Clinical and laboratory data are presented in Table 2. In particular, the symptoms associated with hypercalcemia and skin lesions were the most reliable clinical signs for the diagnosis of ATL. Patients with only hypercalcemia, those with only skin lesions, and those with both represented 30.8 %, 27.3 %, and 16.9 %, respectively. However, the two variables were not significantly independent (p>0.05). Hypercalcemia was significantly more frequent in the acute type than in the lymphoma type (p=0.001). Erythema, papules, nodules, and ichthyosis-keratosis were observed in 41%, 30%, 26%, and 19% of patients, respectively. The frequency of skin lesions was significantly lower in aggressive forms than in indolent forms (66/161 versus 10/14, p=0.027). In four patients, bone marrow was infiltrated by ATL cells.

  VariablesAll (n=175)
% (N)
Acute (n=110)
% (N)
Lymphoma (n=51)
% (N)
Chronic(n=14)
% (N)
  P value
Age ± SD (years)56.92 ±16.9657.82±17.2456.34 ± 16.1351.9 ± 17.890.64
SEX88M/87F56M/54F25M/26F7M/7F0.467
ADP80.0 (140)83.8 (92)78 (40)57.1(8)0.004
HM21.7 (38)25.2 (28)18 (9)7.1 (1)0.16
SM18.3 (32)22.5 (25)12.0 (6)7.1 (1)0.108
CL43.4 (76)39.1 (43)45.0 (23)71.4 (10)0.017
APS42.3 (74)47.3 (52)35.3 (18)28.6 (4)0.609
WL24.6 (43)34.5 (38)9.9 (5)00.003*
OL**15.4 (27)14.5 (17)19.6 (10)00.406*
CNS/CF+***8.0 (14)11.8 (13)2 (1)00.054*
PE12.6 (22)10.9 (12)19.6 (10)00.253*
Ascitis4.6 (8)5.5 (6)3.9 (2)00.112*
Ss****42.5 (51)39.0 (30)45.5 (15)60.0 (6)0.69
Ca46.9 (82)55.5 (61)41.2 (21)00.062*
HE16.0 (28)18.9 (21)10.0 (5)14.3(2)0.395
LDH55.4 (97)70.0 (77)40.0 (20)00.001*
Hb<10g/dL10.5 (18)6.4 (7)21 (10)7.1(1)<0.01
Platelets<100.109/L10 (17)12.8 (14)4.2 (2)8.3 (1)NS
PNN<1.109/L3.6 (6)1.2 (2)4.3 (2)14.3 (2)NS
PNN>10.109/L20 (34)25.9 (28)8.5 (4)14.3 (2)<0.02

ADP: Adenopathy; HM: Hepatomegaly; SM: Splenomegaly; CL: Cutaneous Lesions; APS: Abdominal Pain Syndrome; WL: Weight Loss; OL: Osteolytic Lesions; CNS/CSF+: Central Nervous System/Cerebrospinal Fluid + (ATL cell presence in 11 patients); PE: Pleural Effusion; Ss: Strongyloïdes stercoralis; Ca: Hypercalcemia; HE: Eosinophilia >1.109/L; LDH: Lactate Dehydrogenase greater than two times the normal upper limit; SD: Standard Deviation.

* p is calculated by Fisher exact test, ** skull osseous lacuna in 11 patients, *** presence of atypical cells in 5 patients, **** 51/120 tested (acute: 77, lymphoma: 33, chronic: 10)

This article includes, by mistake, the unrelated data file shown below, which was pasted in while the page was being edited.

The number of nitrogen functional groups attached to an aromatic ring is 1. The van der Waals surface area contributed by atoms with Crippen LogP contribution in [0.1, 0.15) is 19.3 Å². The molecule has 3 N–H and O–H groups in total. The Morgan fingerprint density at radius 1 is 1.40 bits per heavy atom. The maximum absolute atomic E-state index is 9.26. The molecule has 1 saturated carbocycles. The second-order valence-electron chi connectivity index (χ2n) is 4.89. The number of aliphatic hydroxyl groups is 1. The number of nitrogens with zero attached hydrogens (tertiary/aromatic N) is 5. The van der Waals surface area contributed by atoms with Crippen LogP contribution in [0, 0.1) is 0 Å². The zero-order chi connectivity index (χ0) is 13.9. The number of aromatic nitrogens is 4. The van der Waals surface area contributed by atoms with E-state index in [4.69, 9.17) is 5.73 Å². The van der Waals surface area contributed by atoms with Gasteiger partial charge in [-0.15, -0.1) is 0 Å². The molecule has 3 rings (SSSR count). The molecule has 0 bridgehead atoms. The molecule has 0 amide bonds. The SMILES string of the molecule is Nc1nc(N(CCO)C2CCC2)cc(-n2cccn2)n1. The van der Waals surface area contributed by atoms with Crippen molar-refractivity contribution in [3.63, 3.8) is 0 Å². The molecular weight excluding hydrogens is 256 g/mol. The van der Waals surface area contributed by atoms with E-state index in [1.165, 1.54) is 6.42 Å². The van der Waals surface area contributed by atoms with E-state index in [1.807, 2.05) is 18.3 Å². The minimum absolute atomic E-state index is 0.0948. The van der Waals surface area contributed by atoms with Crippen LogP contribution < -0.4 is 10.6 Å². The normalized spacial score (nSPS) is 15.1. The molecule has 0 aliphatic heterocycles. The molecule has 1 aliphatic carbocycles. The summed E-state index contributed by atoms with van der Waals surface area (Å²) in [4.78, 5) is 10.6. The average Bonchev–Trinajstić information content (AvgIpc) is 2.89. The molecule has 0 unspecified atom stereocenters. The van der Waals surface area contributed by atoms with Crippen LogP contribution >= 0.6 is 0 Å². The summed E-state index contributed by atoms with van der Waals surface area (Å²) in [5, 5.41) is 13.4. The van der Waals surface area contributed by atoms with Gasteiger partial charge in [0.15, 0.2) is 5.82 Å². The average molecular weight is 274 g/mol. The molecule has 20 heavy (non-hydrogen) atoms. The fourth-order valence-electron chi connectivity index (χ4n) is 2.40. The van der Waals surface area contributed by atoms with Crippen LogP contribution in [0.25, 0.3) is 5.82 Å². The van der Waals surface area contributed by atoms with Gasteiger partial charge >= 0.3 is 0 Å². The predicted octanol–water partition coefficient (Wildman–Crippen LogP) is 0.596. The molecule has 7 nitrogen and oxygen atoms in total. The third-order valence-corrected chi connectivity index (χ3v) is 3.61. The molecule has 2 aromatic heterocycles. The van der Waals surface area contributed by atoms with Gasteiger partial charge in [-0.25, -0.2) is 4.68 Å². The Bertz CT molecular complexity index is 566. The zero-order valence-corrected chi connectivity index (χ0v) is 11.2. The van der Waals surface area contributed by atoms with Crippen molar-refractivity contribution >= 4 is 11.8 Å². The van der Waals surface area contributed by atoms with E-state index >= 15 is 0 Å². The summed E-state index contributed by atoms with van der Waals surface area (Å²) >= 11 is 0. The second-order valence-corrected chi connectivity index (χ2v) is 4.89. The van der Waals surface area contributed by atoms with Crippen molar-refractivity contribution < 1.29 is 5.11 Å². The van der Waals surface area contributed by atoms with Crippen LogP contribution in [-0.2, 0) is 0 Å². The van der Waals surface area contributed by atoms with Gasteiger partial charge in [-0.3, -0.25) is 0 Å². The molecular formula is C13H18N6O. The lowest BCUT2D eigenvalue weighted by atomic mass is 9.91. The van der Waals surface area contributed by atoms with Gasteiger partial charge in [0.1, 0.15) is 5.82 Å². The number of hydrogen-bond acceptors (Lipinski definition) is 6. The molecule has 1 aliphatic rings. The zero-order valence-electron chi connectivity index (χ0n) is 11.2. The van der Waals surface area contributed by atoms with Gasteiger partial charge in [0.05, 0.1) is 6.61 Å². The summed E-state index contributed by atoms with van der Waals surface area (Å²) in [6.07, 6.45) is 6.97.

Table 2: Distribution of age, gender and clinical and biological signs - expressed as %(number of patients) - according to patients’ groups (all, acute, lymphoma and chronic type) (Fisher exact test or Chi-2 depending on variables, Student test for age, significant p< 0.05).

Two patients had subretinal tumor infiltration; one progressed to blindness [25]. Three patients had acute pancreatitis: two had acute ATL, and one had chronic ATL. One patient with acute ATL showed an enlarged thymus, and another developed an acute ATL during pregnancy.

Infectious complications with gram-negative bacilli or as gastrointestinal candidiasis were common in medical history, diagnostic period, and terminal phase. In particular, Ss infection was documented in 42.5% (51/120) of the tested patients and preceded the diagnosis of ATL by 1.5 to 27 years. Ten cases of disseminated strongyloidiasis were accompanied by septicemia, meningitis, or pneumonia with gram-negative bacilli. Four cases of Pneumocystis jirovecii infection were documented. Two patients were co-infected with HIV.

During follow up, 154 patients (104 acute type, 41 lymphoma, chronic 9) died, with an overall MST of 4.68 months, 2.86 for acute type, 6.22 for lymphoma type, and 48 for chronic type. Hypercalcemia was the most constant biological (33%) sign and the leading cause of death. Absent at diagnostic period, it arose during the evolution in 25 patients. Thus, 61% (107/175) of patients experienced hypercalcemia during ATL. Two patients died of acute pancreatitis, and 2 died of macrophagic activation syndrome. Seventeen patients died due to infection. The secondary appearance or spread of skin lesions was observed in 4 and 2 patients, respectively. No strict lymphoma progressed to a leukemic form. There were eight oligo-leukemic cases: 4 were evolving towards a clear leukemic state; the other four retained the oligo-leukemic profile until death. During evolution, lymphopenia of less than 0.5.109/L or 0.2.109/L was noted in 34 (22%) and 17 patients, respectively.

Cytology-histology, phenotype, and karyotype

In leukemic forms (70.9%, 124/175), atypical cells showed a net cellular pleomorphism, nuclear irregularities, and dense and blistered chromatin, conferring the status of “flower cell”, sometimes Sezarylike cell. The degree of nuclear irregularities was not related to the clinical type (unshown). In 79 cases (36 lymphomas and 43 leukemia forms), the pleomorphic character was observed mainly on skin or lymph node histology. Tumor infiltration was always diffuse. In 6 cases, Reed-Sternberg-like cells were described.